Less than 10 days after the council of Indian Institutes of Technology (IITs) announced a four-fold increase in fees, private engineering colleges are mulling a hike of 15 to 30 per cent.
Kolkata-based Institute of Engineering Management (IEM), for instance, has plans to hike fees from the current Rs 70,000 to Rs 1,10,000 yearly. “Based on just the fees, the expenditure at an IIT student is pegged at about Rs 2,50,000 yearly,” points out Dipak Chatterjee, director, Kolkata-based Institute of Engineering Management (IEM). “Of this, till now Rs 2 lakh will be government subsidies. How can they, then, expect us to provide quality engineers at less than Rs 70,000 yearly?”
He says most other private engineering colleges in the state are soon likely to follow suit. “We will approach the state government for up to a 40 per cent increase in fees once the plans for hiking the fees in the IITs are finalised,” adds Chatterjee.
The story is similar at Bangalore’s RV College of Engineering, one of the better known engineering institutions.
Its trust is planning a fee hike from the current Rs 75,000 to Rs 1,25,000 per student per year. “Currently,” says in principal B S Satyanarayana, “45 per cent of the students pay up to Rs 30,000, 5 per cent pay no fees and 50 per cent pay about Rs 75,000. We are going to ask the higher band to be increased to Rs 1,25,000 from the next session.” Even Ahmedabad-based Nirma Institute of Technology (NIT) recently hiked its fee from Rs 2.40 lakh to nearly Rs 3 lakh for all its four-year engineering degree courses, including mechanical, electronics and electrical steams.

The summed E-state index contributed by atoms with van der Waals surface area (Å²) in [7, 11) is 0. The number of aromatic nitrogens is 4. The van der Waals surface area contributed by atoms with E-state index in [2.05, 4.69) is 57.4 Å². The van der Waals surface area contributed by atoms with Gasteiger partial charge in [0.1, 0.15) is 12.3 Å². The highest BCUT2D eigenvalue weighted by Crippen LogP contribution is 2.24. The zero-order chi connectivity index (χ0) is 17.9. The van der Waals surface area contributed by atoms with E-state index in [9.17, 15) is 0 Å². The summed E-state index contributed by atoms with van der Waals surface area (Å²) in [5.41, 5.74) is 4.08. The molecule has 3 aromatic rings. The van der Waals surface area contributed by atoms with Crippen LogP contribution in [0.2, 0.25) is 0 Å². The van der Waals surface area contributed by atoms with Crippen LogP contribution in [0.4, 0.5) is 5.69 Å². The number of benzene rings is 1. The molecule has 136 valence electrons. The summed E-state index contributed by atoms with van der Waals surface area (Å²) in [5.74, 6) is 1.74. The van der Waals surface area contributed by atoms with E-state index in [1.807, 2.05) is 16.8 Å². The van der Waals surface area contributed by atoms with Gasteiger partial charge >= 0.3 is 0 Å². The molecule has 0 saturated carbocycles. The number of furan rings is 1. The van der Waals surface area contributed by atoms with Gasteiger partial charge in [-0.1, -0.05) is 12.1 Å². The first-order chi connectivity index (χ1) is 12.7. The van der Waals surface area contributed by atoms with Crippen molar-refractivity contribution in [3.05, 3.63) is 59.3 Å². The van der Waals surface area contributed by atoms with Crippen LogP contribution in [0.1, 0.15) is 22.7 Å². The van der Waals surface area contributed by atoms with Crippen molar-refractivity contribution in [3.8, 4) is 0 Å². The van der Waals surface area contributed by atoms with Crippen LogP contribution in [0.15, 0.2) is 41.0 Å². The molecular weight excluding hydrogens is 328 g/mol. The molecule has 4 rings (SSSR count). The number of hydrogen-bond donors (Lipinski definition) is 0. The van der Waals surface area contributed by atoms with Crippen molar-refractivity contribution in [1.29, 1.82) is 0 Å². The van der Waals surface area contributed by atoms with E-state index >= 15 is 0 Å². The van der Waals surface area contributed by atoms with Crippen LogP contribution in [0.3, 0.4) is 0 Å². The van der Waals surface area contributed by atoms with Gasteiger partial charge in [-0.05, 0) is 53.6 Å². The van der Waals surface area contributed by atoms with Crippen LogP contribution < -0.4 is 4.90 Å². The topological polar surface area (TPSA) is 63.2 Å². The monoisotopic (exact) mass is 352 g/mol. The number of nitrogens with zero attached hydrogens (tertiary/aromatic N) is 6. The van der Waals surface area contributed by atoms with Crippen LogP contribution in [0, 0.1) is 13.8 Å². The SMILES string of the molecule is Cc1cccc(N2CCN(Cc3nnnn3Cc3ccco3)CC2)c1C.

According to an institute source, the fee hike was a “routine move”. It has “nothing to do with what IITs did”.
Over 60 private engineering colleges in the western state have been demanding a hike in fees for more than a year now, citing issues of increasing expenditure and need to expand. The move to hike the fees in IITs is expected to give more teeth to the demand. But the fee hike, when implemented, is likely to have to a stronger impact given that while the all 15 IITs put together have about 10,000 seats, private engineering colleges have over five lakh seats across more than 2,200 institutions.
That fees hike in private engineering colleges is a contentious issue is well documented. The Karnataka government had set up the B Padmaraj Committee to recommend the formula for fee hike in Karnataka. The state, incidentally, is the second largest producer of engineers in India and has over 1 lakh seats across 200 institutions.
“The approved student teacher ratio set by the AICTE [All India Council of Technical Research] is 15/1,” points out Satyanarayana. “The target ratio set by the IITs, is 10/1. For private engineering colleges to achieve the IIT target ratio, the annual fees should at least by Rs 1,25,000 yearly.”
Another director, of a leading engineering college in Bangalore, says increasing the fees has become a matter of compulsion, following the order to implement the Sixth Paying Commission salaries.
According to current rules, private engineering colleges can hike fees subject to the state government’s approval. However, according to industry experts, there are ways to work around the rules, given the fact that fees figures as reflected on balance sheets are often augmented by research and infrastructure expenses among others.
“If one talks about just expenditures,” reveals Ajay Antony, director, IIT JEE and AIEEE, at TIME Institute, “a student at a private engineering college spends up to 30,000 more yearly by way of expenses as compared to an IIT. Just 40 per cent of the overall expense incurred by the student goes toward fees. Nevertheless more hike will inevitably follow.”